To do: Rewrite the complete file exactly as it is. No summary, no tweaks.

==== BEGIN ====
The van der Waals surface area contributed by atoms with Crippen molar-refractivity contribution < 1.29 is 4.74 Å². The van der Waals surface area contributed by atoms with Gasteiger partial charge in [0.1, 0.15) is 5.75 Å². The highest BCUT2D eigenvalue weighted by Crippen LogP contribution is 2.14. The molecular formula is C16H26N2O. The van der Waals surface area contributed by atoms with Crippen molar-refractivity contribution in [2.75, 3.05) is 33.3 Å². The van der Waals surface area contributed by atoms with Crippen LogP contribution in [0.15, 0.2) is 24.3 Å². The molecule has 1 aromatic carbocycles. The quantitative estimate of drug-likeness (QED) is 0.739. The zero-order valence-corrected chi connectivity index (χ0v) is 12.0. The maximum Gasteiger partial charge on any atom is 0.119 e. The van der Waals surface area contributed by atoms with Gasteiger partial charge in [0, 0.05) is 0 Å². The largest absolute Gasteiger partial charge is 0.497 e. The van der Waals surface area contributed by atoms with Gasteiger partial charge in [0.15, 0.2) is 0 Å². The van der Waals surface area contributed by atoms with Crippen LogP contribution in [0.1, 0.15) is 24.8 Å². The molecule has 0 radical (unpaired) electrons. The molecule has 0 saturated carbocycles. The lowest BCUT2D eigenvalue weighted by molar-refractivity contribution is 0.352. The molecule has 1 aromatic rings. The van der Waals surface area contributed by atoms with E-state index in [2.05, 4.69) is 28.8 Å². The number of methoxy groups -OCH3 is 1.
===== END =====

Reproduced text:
The van der Waals surface area contributed by atoms with Crippen molar-refractivity contribution < 1.29 is 4.74 Å². The van der Waals surface area contributed by atoms with Gasteiger partial charge in [0.1, 0.15) is 5.75 Å². The highest BCUT2D eigenvalue weighted by Crippen LogP contribution is 2.14. The molecular formula is C16H26N2O. The van der Waals surface area contributed by atoms with Crippen molar-refractivity contribution in [2.75, 3.05) is 33.3 Å². The van der Waals surface area contributed by atoms with Crippen LogP contribution in [0.15, 0.2) is 24.3 Å². The molecule has 1 aromatic carbocycles. The quantitative estimate of drug-likeness (QED) is 0.739. The zero-order valence-corrected chi connectivity index (χ0v) is 12.0. The maximum Gasteiger partial charge on any atom is 0.119 e. The van der Waals surface area contributed by atoms with Gasteiger partial charge in [0, 0.05) is 0 Å². The largest absolute Gasteiger partial charge is 0.497 e. The van der Waals surface area contributed by atoms with Gasteiger partial charge in [0.15, 0.2) is 0 Å². The van der Waals surface area contributed by atoms with Crippen LogP contribution in [0.1, 0.15) is 24.8 Å². The molecule has 0 radical (unpaired) electrons. The molecule has 0 saturated carbocycles. The lowest BCUT2D eigenvalue weighted by molar-refractivity contribution is 0.352. The molecule has 1 aromatic rings. The van der Waals surface area contributed by atoms with E-state index in [2.05, 4.69) is 28.8 Å². The number of methoxy groups -OCH3 is 1.